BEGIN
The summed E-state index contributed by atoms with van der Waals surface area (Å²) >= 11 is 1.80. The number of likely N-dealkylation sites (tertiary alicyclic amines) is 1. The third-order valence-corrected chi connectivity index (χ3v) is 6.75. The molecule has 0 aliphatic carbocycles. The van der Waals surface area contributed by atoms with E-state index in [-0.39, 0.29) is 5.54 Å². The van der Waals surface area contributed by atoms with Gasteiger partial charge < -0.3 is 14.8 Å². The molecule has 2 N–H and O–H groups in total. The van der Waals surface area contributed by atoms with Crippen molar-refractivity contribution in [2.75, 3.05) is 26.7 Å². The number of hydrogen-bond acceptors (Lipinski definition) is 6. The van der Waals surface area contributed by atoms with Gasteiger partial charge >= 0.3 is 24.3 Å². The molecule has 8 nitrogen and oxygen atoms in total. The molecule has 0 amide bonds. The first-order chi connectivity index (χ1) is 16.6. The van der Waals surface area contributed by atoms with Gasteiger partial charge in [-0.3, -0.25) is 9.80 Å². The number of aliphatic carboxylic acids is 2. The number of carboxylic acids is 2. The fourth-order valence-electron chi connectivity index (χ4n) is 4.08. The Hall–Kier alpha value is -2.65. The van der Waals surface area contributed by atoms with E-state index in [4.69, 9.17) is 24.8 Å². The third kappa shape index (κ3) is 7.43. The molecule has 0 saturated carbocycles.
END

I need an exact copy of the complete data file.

The summed E-state index contributed by atoms with van der Waals surface area (Å²) >= 11 is 1.80. The number of likely N-dealkylation sites (tertiary alicyclic amines) is 1. The third-order valence-corrected chi connectivity index (χ3v) is 6.75. The molecule has 0 aliphatic carbocycles. The van der Waals surface area contributed by atoms with E-state index in [-0.39, 0.29) is 5.54 Å². The van der Waals surface area contributed by atoms with Gasteiger partial charge < -0.3 is 14.8 Å². The molecule has 2 N–H and O–H groups in total. The van der Waals surface area contributed by atoms with Crippen molar-refractivity contribution in [2.75, 3.05) is 26.7 Å². The number of hydrogen-bond acceptors (Lipinski definition) is 6. The van der Waals surface area contributed by atoms with Gasteiger partial charge >= 0.3 is 24.3 Å². The molecule has 8 nitrogen and oxygen atoms in total. The molecule has 0 amide bonds. The first-order chi connectivity index (χ1) is 16.6. The van der Waals surface area contributed by atoms with Gasteiger partial charge in [-0.3, -0.25) is 9.80 Å². The number of aliphatic carboxylic acids is 2. The number of carboxylic acids is 2. The fourth-order valence-electron chi connectivity index (χ4n) is 4.08. The Hall–Kier alpha value is -2.65. The van der Waals surface area contributed by atoms with E-state index in [4.69, 9.17) is 24.8 Å². The third kappa shape index (κ3) is 7.43. The molecule has 0 saturated carbocycles.